Introduction Individually and collectively, nurses shape the delivery of healthcare through clinical practice. Such practice is both supported and negatively impacted by systems within the institutions in which the nurses work. Since publication of the IOM Report, managers throughout the world have increased efforts to detect and diminish the numbers of errors that occur in their institutions. Numerous survey and system analysis studies have been completed to determine why errors occur and to what extent they are reported. As a result of these studies, managers are becoming aware that emphasis on systems is inherently important in preventing errors. It is also evident that full knowledge of the number and type of errors is basic to further investigating the problem and that knowledge of near misses will permit a better understanding of system problems. Current Research Since study respondents have indicated a fear of reprisal when reporting errors, researchers are now focusing increasingly on understanding barriers that might inhibit the reporting of close calls and errors by healthcare providers. It is clear from most of the reports from around the world that lack of trust in the employer and the licensing board may be a significant deterrent to reporting errors. Building systems that incorporate such options as anonymous reporting of errors, multidisciplinary root cause analysis to assess and revise systems, and ultimately, open, nonthreatening reporting of errors is important to solving the problem. Barriers to Reporting and Potential Solutions This presentation focuses on one crucial aspect of close call and error reporting, nurses’ intent to report and perceptions of barriers to reporting. Further, this presentation identifies barriers that might be common in international practice settings, provides an overview of the influence of barriers on reporting and types of errors reported from an international perspective, and discusses approaches to alleviating these barriers.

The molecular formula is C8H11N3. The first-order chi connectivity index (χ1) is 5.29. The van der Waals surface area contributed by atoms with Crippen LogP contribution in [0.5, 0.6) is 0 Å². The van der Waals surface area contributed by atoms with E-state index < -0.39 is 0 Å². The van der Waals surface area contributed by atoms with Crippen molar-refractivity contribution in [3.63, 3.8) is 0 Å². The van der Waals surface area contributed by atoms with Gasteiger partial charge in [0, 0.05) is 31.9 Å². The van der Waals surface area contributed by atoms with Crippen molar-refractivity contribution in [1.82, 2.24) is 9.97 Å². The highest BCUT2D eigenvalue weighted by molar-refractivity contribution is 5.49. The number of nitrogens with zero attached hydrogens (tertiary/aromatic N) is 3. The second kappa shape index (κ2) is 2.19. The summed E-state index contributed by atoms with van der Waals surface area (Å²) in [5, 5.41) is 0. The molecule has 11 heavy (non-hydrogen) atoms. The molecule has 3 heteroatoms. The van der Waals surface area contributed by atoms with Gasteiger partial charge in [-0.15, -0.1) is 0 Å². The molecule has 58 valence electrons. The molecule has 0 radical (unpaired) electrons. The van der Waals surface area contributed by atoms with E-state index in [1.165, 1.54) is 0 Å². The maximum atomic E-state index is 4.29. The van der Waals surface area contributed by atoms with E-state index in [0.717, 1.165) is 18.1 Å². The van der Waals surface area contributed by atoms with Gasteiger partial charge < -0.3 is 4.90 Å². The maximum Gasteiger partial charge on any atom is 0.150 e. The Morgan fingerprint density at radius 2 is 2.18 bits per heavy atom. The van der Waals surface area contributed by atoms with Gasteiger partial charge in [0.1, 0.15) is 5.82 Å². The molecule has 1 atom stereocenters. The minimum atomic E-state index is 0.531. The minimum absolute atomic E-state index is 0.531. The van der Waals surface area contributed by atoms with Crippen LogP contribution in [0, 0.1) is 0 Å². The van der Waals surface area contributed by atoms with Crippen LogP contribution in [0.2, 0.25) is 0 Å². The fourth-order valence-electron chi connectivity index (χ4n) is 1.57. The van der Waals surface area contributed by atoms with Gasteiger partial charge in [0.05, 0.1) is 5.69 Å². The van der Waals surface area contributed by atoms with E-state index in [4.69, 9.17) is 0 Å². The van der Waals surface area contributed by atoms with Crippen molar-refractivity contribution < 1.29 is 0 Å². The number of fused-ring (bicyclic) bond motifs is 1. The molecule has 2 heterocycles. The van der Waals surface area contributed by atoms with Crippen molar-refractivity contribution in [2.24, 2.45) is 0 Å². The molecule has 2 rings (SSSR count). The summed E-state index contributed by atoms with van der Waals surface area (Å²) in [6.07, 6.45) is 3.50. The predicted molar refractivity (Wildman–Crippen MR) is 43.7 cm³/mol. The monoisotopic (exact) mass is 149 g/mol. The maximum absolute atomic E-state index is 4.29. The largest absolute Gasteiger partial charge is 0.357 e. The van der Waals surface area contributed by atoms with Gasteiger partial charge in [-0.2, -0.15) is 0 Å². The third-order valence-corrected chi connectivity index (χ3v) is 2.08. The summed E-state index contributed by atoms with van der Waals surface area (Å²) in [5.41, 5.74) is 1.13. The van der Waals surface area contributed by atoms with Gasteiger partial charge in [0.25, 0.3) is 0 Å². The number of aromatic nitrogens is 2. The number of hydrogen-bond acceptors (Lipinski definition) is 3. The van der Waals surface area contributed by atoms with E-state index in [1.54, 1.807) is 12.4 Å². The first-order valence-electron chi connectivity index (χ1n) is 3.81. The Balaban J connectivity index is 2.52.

Repository Posting Date: